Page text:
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Helen Dickinson, chief executive of the BRC, said “crippling business rates and the impact of covid lockdowns are a key part of decisions to close stores and think twice about new openings.”

Business rates are based on shop rental values and paid by tenants rather than property owners. Business rates are on course to rise by up to 30pc next April.

The BRC said vacancy rates had also climbed from 11.1pc in 2018 to 13.9pc in the second quarter of 2023, although they are down from a peak of 14.5pc in 2021.

It’s online.

10 thoughts on “Tossers”

  1. Could Britain be like Oz, with the damn shops refusing to sell the equivalent of 100 watt bayonet fitting light bulbs??

    If they won’t sell their customers what they want, it’s no wonder they’re going broke!!

  2. Vacancy rates are up; so why are rents up 30%? My guess is some locations are doing very well indeed, pulling up the average.

  3. How many are getting those commercial rents at +30% from real customers? What’s the bid/offer spread?

    I’m better that the reality is that we’re long past peak office rates and excluding inflationary increments in upwards-only rent reviews the reality of rental prices is a steady downward trend.

    Probably less so for high street shop rental than offices.

  4. John Galt has it – most office and commercial property is owned by institutions with upward-only rent reviews written into the contract so the only time a rent can fall in nominal terms is when a long lease runs out. The average has to go up because it is an aggregate of rents frozen at a level above the market level and rents that rise because the market level has risen since the last review. Inflation *can* erode the “real” value of frozen rents, but usually pushes up the nominal rent by more than it erodes the “real” value.
    I should still like to look very hard at a claim that rents are up by 30% (firstly, since when?, secondly where?)
    I strongly suspect that Business Rates are NOT up 30% but that “Rateable values” are up 30% *in some places* because rateable values are only revised every four or five years and a 30% rise does little more than reflect inflation over the intervening period. If rateable values are up by 30%, then the “rate in the pond” should go down by 23% in order to raise the same amount of money.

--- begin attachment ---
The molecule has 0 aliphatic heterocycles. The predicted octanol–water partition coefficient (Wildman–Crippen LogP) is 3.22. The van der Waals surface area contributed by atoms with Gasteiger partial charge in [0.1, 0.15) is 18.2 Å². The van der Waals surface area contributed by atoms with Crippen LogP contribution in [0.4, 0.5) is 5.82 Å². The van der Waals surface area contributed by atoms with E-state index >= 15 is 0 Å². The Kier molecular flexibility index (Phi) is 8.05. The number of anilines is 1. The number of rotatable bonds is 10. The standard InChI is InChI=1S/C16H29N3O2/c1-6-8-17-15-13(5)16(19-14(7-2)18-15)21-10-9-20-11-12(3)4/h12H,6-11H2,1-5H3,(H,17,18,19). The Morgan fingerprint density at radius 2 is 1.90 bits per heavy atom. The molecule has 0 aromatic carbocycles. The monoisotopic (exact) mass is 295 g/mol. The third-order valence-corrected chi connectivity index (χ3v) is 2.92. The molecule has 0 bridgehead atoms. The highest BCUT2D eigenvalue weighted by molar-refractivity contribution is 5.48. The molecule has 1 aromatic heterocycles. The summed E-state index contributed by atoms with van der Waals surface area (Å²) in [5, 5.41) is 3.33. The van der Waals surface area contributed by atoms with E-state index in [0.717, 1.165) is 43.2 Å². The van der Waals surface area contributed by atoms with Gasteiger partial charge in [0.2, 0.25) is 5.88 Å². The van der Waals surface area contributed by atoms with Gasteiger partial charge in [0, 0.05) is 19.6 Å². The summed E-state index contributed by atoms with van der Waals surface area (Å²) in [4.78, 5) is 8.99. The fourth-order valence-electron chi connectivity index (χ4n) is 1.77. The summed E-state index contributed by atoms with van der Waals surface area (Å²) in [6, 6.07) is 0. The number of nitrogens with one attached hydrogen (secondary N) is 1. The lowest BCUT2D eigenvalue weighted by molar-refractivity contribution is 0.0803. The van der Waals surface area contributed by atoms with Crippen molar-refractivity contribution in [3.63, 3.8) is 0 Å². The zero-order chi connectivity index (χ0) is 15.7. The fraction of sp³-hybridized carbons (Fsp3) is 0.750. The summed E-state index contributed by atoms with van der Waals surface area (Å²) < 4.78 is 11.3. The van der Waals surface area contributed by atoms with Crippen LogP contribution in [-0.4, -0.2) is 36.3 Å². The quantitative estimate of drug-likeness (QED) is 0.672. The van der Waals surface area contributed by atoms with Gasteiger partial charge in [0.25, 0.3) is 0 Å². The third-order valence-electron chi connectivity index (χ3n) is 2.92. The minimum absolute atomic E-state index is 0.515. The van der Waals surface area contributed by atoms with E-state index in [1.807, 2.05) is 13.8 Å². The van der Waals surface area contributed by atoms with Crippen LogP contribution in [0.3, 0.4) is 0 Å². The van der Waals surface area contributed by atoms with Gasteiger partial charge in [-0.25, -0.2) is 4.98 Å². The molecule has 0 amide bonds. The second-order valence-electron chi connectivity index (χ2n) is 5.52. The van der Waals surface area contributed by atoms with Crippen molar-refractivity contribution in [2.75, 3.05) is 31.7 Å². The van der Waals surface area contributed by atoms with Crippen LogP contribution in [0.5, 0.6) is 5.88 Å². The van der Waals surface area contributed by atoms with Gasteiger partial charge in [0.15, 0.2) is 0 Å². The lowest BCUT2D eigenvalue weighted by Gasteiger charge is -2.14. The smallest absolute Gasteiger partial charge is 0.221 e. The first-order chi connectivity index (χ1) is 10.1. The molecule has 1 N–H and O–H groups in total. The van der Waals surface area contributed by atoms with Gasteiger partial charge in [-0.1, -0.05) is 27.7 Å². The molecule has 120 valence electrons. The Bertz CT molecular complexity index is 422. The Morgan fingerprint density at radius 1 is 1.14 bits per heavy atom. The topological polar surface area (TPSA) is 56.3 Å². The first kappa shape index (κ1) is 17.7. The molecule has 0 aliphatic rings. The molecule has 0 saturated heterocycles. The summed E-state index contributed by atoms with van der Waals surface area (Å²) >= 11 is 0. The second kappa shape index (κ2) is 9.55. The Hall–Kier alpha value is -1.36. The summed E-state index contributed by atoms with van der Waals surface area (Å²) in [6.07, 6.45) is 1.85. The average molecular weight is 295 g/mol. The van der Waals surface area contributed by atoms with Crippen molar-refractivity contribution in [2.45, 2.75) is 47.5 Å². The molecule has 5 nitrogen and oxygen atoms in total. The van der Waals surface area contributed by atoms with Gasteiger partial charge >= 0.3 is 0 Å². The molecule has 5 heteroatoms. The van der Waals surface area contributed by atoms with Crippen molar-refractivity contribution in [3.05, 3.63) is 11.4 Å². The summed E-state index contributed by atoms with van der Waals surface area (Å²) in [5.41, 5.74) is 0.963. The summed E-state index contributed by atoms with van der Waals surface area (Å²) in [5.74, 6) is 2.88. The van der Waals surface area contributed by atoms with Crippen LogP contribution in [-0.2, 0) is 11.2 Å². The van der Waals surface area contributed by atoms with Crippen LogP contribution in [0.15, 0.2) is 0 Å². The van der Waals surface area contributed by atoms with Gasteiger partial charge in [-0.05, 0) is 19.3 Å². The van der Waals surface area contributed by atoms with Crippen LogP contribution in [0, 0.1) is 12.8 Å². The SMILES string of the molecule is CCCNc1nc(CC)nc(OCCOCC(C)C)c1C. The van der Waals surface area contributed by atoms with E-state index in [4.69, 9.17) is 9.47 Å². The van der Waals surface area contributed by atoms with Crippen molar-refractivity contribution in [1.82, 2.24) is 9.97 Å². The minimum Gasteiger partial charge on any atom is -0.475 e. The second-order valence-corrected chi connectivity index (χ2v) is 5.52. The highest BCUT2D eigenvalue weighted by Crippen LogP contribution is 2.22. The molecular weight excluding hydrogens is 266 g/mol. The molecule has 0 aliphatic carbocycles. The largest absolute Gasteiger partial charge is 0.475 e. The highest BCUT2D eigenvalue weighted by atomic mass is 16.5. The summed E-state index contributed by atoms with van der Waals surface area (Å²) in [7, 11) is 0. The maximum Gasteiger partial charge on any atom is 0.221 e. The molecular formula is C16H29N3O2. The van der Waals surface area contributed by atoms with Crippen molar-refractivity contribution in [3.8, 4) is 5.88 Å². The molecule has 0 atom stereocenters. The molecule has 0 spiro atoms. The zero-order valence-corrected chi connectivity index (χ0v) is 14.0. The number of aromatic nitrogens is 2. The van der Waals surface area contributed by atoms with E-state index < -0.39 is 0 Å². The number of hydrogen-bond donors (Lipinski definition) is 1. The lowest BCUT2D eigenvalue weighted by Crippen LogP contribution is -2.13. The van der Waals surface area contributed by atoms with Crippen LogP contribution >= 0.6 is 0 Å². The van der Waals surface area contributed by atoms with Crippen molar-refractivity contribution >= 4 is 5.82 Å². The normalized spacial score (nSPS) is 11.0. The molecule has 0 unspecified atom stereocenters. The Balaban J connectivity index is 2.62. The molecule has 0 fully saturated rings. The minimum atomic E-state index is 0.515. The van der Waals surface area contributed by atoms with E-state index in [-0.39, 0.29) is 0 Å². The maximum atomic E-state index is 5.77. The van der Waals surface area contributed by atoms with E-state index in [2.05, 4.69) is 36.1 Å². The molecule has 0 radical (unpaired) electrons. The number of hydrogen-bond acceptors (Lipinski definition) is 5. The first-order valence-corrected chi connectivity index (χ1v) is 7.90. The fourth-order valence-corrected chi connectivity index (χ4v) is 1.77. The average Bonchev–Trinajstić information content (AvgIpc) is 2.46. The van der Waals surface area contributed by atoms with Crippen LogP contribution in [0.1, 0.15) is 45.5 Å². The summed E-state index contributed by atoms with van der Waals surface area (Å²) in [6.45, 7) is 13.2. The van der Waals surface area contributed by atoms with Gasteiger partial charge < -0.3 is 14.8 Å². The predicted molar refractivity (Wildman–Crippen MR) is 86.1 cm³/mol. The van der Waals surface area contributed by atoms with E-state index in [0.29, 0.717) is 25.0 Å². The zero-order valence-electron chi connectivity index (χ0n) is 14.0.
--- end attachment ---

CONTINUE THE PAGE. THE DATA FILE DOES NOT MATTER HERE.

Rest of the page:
I strongly suspect that this is a “bait and switch” – tell people that rateable values have risen by “up to 30%” (which means mostly less than 30%) and then carry on as if the rates actually paid are 30% higher.

  5. I would have to crawl in the attic to go back any further, but in 2013 I was charging £400pm for my shop, during Covid I briefly dropped it to £300 until my tenant just couldn’t manage any longer and she went 100% online+trade shows, I’m currently charging the current tenant £500pm.

    I have no idea how that compares with the rest of the market.

    About ten years ago my insurance broker sold his shop and relocated to his garage at home. A friend’s accountant and another friend are in the process of doing the same. Huge amounts of bricks-and-mortar office space is being made redundant to modern working practises.

  6. “…so why are rents up 30%?…”
    I’m assuming that’s nominal but a big factor is business rates going down. If you’re eligible for Retail Relief you get 75% off, if the Rateable Value is under 12k and you are eligible for Small Business Rates Relief you get 100% off. The current SSB scheme also suppresses business rates.
    In the long term, cuts to business rates result in increases in rents, ‘cos business rates in the long game are incident on the landlord.
    Who knew?

  7. I’m assuming that the ONS are showing a transaction count, not necessarily a transaction value ratio? It’s unclear from the underlying ONS post.

    Interesting, in that there are two clear trends – more is being bought on-line, but the Black Friday November peaks are increasing at a rate above the underlying.

    There might be a split coming up, depending.

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